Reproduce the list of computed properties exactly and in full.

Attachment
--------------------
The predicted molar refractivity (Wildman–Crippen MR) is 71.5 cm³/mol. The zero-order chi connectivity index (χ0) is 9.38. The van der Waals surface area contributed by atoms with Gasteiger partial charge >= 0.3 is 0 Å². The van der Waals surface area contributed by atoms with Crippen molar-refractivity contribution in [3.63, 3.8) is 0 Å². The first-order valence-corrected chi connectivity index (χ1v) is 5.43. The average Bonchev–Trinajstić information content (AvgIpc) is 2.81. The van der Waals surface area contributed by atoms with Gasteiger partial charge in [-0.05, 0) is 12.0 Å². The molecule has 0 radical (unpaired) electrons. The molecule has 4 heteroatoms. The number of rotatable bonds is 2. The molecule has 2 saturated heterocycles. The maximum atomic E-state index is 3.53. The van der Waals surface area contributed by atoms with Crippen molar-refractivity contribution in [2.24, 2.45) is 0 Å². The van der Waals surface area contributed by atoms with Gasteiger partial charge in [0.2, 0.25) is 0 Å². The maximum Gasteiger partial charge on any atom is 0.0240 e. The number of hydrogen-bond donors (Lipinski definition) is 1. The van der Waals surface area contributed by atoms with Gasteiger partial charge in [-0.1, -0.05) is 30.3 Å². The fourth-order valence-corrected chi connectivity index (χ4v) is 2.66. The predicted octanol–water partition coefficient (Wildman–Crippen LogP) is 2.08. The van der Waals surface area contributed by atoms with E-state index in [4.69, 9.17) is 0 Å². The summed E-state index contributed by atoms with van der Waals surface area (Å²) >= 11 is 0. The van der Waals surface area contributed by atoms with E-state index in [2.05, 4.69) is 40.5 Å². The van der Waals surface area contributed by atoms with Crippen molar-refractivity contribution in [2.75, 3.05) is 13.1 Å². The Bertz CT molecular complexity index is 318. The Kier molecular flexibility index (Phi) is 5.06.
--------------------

The predicted molar refractivity (Wildman–Crippen MR) is 71.5 cm³/mol. The zero-order chi connectivity index (χ0) is 9.38. The van der Waals surface area contributed by atoms with Gasteiger partial charge >= 0.3 is 0 Å². The van der Waals surface area contributed by atoms with Crippen molar-refractivity contribution in [3.63, 3.8) is 0 Å². The first-order valence-corrected chi connectivity index (χ1v) is 5.43. The average Bonchev–Trinajstić information content (AvgIpc) is 2.81. The van der Waals surface area contributed by atoms with Gasteiger partial charge in [-0.05, 0) is 12.0 Å². The molecule has 0 radical (unpaired) electrons. The molecule has 4 heteroatoms. The number of rotatable bonds is 2. The molecule has 2 saturated heterocycles. The maximum atomic E-state index is 3.53. The van der Waals surface area contributed by atoms with Crippen molar-refractivity contribution in [2.24, 2.45) is 0 Å². The van der Waals surface area contributed by atoms with Gasteiger partial charge in [0.2, 0.25) is 0 Å². The maximum Gasteiger partial charge on any atom is 0.0240 e. The number of hydrogen-bond donors (Lipinski definition) is 1. The van der Waals surface area contributed by atoms with Gasteiger partial charge in [-0.1, -0.05) is 30.3 Å². The fourth-order valence-corrected chi connectivity index (χ4v) is 2.66. The predicted octanol–water partition coefficient (Wildman–Crippen LogP) is 2.08. The van der Waals surface area contributed by atoms with E-state index in [4.69, 9.17) is 0 Å². The summed E-state index contributed by atoms with van der Waals surface area (Å²) >= 11 is 0. The van der Waals surface area contributed by atoms with E-state index in [2.05, 4.69) is 40.5 Å². The van der Waals surface area contributed by atoms with Crippen molar-refractivity contribution in [2.75, 3.05) is 13.1 Å². The Bertz CT molecular complexity index is 318. The Kier molecular flexibility index (Phi) is 5.06.